Geometry concludes its exploration with how to draw, by hand, angle bisectors, perpendicular bisectors, and the line parallel to a given line through a point off the line. Then, it goes on to use the definitions of the basic trigonometric functions defined by the angles of a right triangle to solve for an unknown length of a side of a right triangle which given an angle and a length of a side. Finally, Geometry it delves into problems on the subject of relationships between chords, secants, tangents, inscribed angles, and inscribed and circumscribed polygons of circles.
Pre-Algebra is to prepare the student for the study of algebra. This includes the review of natural numbers, new types of numbers like integers, fractions, decimals and negative numbers, the factorization of natural numbers, understanding and use of the Associative Property and Distributive Property, Simple (integer) roots and powers.
Pre-Algebra also includes the basics of equations and what to do with them, and movement over the standard 4-quadrant Cartesian coordinate plane. Pre-algebra sometimes include subjects from geometry, especially subjects that further understanding of algebra in applications to area and volume. Equations will be seen and used throughout one’s math career.
Learning and understanding the basics of Pre-Algebra is an integral part of "getting off on the right foot" when dealing with math so that one will better understand, work with, and solve equations when they have addition and/or subtraction in them.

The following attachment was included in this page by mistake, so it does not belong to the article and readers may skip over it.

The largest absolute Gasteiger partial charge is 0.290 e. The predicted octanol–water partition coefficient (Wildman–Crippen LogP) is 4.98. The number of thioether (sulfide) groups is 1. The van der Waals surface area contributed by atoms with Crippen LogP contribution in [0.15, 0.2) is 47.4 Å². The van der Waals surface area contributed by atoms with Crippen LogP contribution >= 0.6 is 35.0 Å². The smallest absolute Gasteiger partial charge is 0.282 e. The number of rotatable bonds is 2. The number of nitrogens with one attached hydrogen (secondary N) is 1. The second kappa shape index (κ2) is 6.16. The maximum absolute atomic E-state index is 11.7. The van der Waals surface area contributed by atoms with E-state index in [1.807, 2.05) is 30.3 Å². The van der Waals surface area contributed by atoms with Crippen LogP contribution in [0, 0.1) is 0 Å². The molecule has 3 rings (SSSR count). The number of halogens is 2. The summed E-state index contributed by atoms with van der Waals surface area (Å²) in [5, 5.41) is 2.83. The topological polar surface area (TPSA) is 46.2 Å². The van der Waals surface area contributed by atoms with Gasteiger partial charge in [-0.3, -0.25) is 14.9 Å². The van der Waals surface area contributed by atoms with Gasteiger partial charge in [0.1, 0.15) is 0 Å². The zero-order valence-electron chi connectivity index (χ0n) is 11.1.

Pre-Calculus deals with the basic fundamentals of Calculus just like Pre-Algebra explores the basic fundamentals of Algebra. It delves into the concepts of sets (what they are and how they work), real numbers and complex numbers (such as pi, 105, and 2i -7). It expands upon solving inequalities and equations, the properties of functions, and goes over composite, polynomial, and rational functions.
Pre-Calculus further explores fundamentals of Trigonometry such as its functions and their inverses, and the various trigonometric identities. It investigates conic sections, polar coordinates (graphing on a sphere) and the purpose and use of exponential and logarithmic functions. It goes into the use and calculation of sequences and series, the binomial theorem (expanding a binomial expression that is to an exponent greater than 3), the necessity of vectors, parametric equations (such as x = t, y = f(t)), matrices and determinants.